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Salary policy favors mediocrity

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PHOTO: Arvo Meeks / Valgamaalane

The unexpected departure of one of the most high-paid public officials, Director General of the Tax and Customs Board Marek Helm, to the private sector raises the question of whether executive salaries are competitive in the public sector.

Business daily Äripäev's comparison of the 415 biggest salaries of executives revealed a major gap in the top part of the rankings. For example, generous severance benefits hiked the monthly pay of former head of Tallink, Enn Pant, to more than 100,000 euros, outperforming the salaries of top public executives a few dozen times. The lower section of salaries is more or less even in both the private and public sectors. Äripäev writes that heads of Nortal that poached Marek Helm, whose salary is 5,800 euros, from the tax board earned 3,000 euros a month two years ago.

«Figures published by Äripäev constitute some sort of statistical error as our salaries are higher than that, even though we do not make them public,» CEO of Nortal Priit Alamäe told Postimees. «I believe that people who bear great responsibility in Estonia – including top-level officials, heads of agencies, top-ranking military officers, and members of the government – should be paid on par with people who bear equal responsibility in the private sector.»

That is to say Alamäe does not think the prime minister's little over 5,000-euro salary is in accordance with his responsibility. The same applies to chancellors of ministries who are responsible for the purposeful use of hundreds of millions or even billions of euros.

«I would not be jealous as a taxpayer if people bearing such responsibility and maintaining such working pace were paid many times more than they are now,» Alamäe explained. «However, there is another side to this coin: this would call for changes in other conditions included in our officials' employment contracts, and returning executives to the labor market provided set goals are not reached should be quick and painless for the taxpayer.»

CEO of LHV bank, Erkki Raasuke, who has coordinated rescue operations in state companies, said that comparing private and public sector salaries requires great and therefore vague generalization. «The state's salary system is built on salary levels concerning which I have nothing to offer as I could not effectively manage my firm based on pay classes,» Raasuke said. He added that on the other hand pay classes offer great transparency. «This in turn favors mediocrity and robs the leader of one of the most effective tools for motivating people – differentiation of pay,» Raasuke said.

He gave the example where a high-level programmer works 20 times more efficiently than a mediocre one, whereas the state's salary tables would only afford him a 5 percent salary advantage that just fails to motivate.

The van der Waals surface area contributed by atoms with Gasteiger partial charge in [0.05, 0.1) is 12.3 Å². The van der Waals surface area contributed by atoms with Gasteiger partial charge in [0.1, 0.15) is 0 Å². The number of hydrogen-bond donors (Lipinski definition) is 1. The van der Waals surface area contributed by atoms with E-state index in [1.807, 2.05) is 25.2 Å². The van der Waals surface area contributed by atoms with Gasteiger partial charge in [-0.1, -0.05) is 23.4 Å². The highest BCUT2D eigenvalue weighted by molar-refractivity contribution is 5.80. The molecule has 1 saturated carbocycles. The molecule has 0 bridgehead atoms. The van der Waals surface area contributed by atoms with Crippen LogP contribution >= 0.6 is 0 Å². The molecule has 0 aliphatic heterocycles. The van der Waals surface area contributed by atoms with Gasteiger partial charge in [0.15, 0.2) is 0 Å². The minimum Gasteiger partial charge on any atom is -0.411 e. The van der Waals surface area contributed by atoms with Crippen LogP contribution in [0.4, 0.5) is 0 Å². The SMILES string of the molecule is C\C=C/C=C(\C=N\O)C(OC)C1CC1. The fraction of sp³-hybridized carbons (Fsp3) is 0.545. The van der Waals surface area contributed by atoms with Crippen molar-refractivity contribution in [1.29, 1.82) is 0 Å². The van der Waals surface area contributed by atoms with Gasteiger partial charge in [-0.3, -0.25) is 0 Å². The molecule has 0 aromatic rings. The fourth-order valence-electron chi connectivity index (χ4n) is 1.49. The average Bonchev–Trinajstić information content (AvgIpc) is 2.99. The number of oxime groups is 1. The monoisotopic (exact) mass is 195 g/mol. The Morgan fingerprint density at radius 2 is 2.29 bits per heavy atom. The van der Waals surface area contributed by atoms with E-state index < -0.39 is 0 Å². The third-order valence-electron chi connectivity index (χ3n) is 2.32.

Raasuke said, however, that hiking the salaries of public sector executives abruptly and overnight would probably change nothing.

What should be changed is the system of salaries in which differentiation would make it possible to pay people based on results and their correlation with expectations. That would also mean that executives who fail to meet expectations are sent away quickly and without scandal.

Member of the Riigikogu Finance Committee, former tax board head and finance minister Aivar Sõerd said that the salary levels system is a little Tzarist but still works. «I am not in favor of freeing public salaries and leaving them up to agency heads; there has to be some kind of transparent system,» he said.

The experienced politician said that because the public sector has been the locomotive of salary advance recently, it is not the right time to discuss whether to pay officials even more money. «When I headed the tax board at the end of the kroon era, I made three times less than the director general today, which speaks of very fast executive pay hike in the public sector,» Sõerd said.

He added, however, that salary levels are very uneven in ministries.

Ministries that have managed to make activities more efficient and carry out layoffs can afford to pay their people bigger salaries. «The solution lies in state reform. We should not maintain front-line staff of state agencies in every county; we should bring these functions under a single roof,» Sõerd explained. «While the Road Administration is closing service points in some counties, the Unemployment Insurance Fund has two service stations in Võru County – in Võru and Antsla.» He added that normal work organization should allow a single staff member to help clients of several state agencies.

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